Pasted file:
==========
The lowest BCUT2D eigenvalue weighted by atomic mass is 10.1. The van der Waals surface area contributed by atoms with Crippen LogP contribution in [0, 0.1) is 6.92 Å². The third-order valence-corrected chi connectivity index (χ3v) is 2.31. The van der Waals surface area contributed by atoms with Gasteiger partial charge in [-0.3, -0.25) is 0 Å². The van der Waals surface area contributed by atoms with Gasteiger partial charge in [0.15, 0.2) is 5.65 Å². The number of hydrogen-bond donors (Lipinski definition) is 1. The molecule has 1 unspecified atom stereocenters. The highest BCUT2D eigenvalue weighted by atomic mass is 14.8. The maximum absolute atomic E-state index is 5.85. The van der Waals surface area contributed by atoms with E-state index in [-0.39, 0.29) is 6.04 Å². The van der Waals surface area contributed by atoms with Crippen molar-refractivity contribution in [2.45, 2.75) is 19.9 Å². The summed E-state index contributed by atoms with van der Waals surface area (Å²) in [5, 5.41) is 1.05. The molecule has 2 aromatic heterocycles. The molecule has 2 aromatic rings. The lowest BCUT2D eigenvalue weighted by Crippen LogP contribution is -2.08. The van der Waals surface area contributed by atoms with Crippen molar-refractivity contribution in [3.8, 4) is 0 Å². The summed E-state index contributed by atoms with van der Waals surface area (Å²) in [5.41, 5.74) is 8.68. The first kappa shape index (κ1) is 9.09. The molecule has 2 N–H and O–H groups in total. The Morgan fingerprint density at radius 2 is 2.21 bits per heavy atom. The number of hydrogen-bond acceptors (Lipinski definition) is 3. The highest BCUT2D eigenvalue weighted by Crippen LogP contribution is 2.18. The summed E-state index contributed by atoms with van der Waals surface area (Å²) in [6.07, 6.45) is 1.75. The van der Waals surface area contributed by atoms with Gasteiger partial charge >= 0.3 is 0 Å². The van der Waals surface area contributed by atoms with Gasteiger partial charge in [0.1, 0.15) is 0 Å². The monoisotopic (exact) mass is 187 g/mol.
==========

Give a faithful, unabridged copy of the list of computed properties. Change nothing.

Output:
The lowest BCUT2D eigenvalue weighted by atomic mass is 10.1. The van der Waals surface area contributed by atoms with Crippen LogP contribution in [0, 0.1) is 6.92 Å². The third-order valence-corrected chi connectivity index (χ3v) is 2.31. The van der Waals surface area contributed by atoms with Gasteiger partial charge in [-0.3, -0.25) is 0 Å². The van der Waals surface area contributed by atoms with Gasteiger partial charge in [0.15, 0.2) is 5.65 Å². The number of hydrogen-bond donors (Lipinski definition) is 1. The molecule has 1 unspecified atom stereocenters. The highest BCUT2D eigenvalue weighted by atomic mass is 14.8. The maximum absolute atomic E-state index is 5.85. The van der Waals surface area contributed by atoms with E-state index in [-0.39, 0.29) is 6.04 Å². The van der Waals surface area contributed by atoms with Crippen molar-refractivity contribution in [2.45, 2.75) is 19.9 Å². The summed E-state index contributed by atoms with van der Waals surface area (Å²) in [5, 5.41) is 1.05. The molecule has 2 aromatic heterocycles. The molecule has 2 aromatic rings. The lowest BCUT2D eigenvalue weighted by Crippen LogP contribution is -2.08. The van der Waals surface area contributed by atoms with Crippen molar-refractivity contribution in [3.8, 4) is 0 Å². The summed E-state index contributed by atoms with van der Waals surface area (Å²) in [5.41, 5.74) is 8.68. The first kappa shape index (κ1) is 9.09. The molecule has 2 N–H and O–H groups in total. The Morgan fingerprint density at radius 2 is 2.21 bits per heavy atom. The number of hydrogen-bond acceptors (Lipinski definition) is 3. The highest BCUT2D eigenvalue weighted by Crippen LogP contribution is 2.18. The summed E-state index contributed by atoms with van der Waals surface area (Å²) in [6.07, 6.45) is 1.75. The van der Waals surface area contributed by atoms with Gasteiger partial charge >= 0.3 is 0 Å². The van der Waals surface area contributed by atoms with Gasteiger partial charge in [0.1, 0.15) is 0 Å². The monoisotopic (exact) mass is 187 g/mol.